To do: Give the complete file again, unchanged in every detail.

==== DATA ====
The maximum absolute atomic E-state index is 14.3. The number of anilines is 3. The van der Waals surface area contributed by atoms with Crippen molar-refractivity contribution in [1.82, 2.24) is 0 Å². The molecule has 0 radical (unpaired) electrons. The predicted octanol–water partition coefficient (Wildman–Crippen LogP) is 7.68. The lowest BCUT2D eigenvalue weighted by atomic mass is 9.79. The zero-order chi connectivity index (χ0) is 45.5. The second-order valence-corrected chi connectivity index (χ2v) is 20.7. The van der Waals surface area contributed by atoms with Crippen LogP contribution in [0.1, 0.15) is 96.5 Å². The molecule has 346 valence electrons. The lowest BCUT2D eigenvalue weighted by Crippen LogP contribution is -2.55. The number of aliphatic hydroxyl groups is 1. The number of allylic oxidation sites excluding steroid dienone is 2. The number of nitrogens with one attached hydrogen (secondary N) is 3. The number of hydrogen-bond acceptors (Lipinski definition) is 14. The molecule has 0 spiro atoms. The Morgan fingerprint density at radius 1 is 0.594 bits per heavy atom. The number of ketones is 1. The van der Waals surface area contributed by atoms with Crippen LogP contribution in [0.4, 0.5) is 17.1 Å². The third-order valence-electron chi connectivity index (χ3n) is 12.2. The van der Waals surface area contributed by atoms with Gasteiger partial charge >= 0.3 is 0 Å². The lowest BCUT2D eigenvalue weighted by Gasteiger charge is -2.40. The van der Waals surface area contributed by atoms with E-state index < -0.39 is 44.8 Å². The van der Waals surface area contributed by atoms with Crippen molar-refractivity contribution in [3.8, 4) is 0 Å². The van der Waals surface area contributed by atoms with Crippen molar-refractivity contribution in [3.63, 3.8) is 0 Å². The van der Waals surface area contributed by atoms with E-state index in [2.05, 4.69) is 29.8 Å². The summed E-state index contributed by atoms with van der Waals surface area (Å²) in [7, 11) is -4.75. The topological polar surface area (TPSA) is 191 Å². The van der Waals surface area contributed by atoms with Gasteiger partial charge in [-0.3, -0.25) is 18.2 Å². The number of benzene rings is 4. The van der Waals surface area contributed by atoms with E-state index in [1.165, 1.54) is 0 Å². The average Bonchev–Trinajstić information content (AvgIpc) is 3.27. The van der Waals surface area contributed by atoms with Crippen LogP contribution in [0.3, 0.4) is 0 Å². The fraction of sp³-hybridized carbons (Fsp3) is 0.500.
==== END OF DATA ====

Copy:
The maximum absolute atomic E-state index is 14.3. The number of anilines is 3. The van der Waals surface area contributed by atoms with Crippen molar-refractivity contribution in [1.82, 2.24) is 0 Å². The molecule has 0 radical (unpaired) electrons. The predicted octanol–water partition coefficient (Wildman–Crippen LogP) is 7.68. The lowest BCUT2D eigenvalue weighted by atomic mass is 9.79. The zero-order chi connectivity index (χ0) is 45.5. The second-order valence-corrected chi connectivity index (χ2v) is 20.7. The van der Waals surface area contributed by atoms with Crippen LogP contribution in [0.1, 0.15) is 96.5 Å². The molecule has 346 valence electrons. The lowest BCUT2D eigenvalue weighted by Crippen LogP contribution is -2.55. The number of aliphatic hydroxyl groups is 1. The number of allylic oxidation sites excluding steroid dienone is 2. The number of nitrogens with one attached hydrogen (secondary N) is 3. The number of hydrogen-bond acceptors (Lipinski definition) is 14. The molecule has 0 spiro atoms. The Morgan fingerprint density at radius 1 is 0.594 bits per heavy atom. The number of ketones is 1. The van der Waals surface area contributed by atoms with Crippen LogP contribution in [0.4, 0.5) is 17.1 Å². The third-order valence-electron chi connectivity index (χ3n) is 12.2. The van der Waals surface area contributed by atoms with Gasteiger partial charge >= 0.3 is 0 Å². The lowest BCUT2D eigenvalue weighted by Gasteiger charge is -2.40. The van der Waals surface area contributed by atoms with E-state index < -0.39 is 44.8 Å². The van der Waals surface area contributed by atoms with Crippen molar-refractivity contribution in [3.8, 4) is 0 Å². The van der Waals surface area contributed by atoms with Crippen molar-refractivity contribution in [3.63, 3.8) is 0 Å². The van der Waals surface area contributed by atoms with E-state index in [2.05, 4.69) is 29.8 Å². The summed E-state index contributed by atoms with van der Waals surface area (Å²) in [7, 11) is -4.75. The topological polar surface area (TPSA) is 191 Å². The van der Waals surface area contributed by atoms with Gasteiger partial charge in [-0.3, -0.25) is 18.2 Å². The number of benzene rings is 4. The van der Waals surface area contributed by atoms with E-state index in [1.165, 1.54) is 0 Å². The average Bonchev–Trinajstić information content (AvgIpc) is 3.27. The van der Waals surface area contributed by atoms with Crippen LogP contribution in [0.3, 0.4) is 0 Å². The fraction of sp³-hybridized carbons (Fsp3) is 0.500.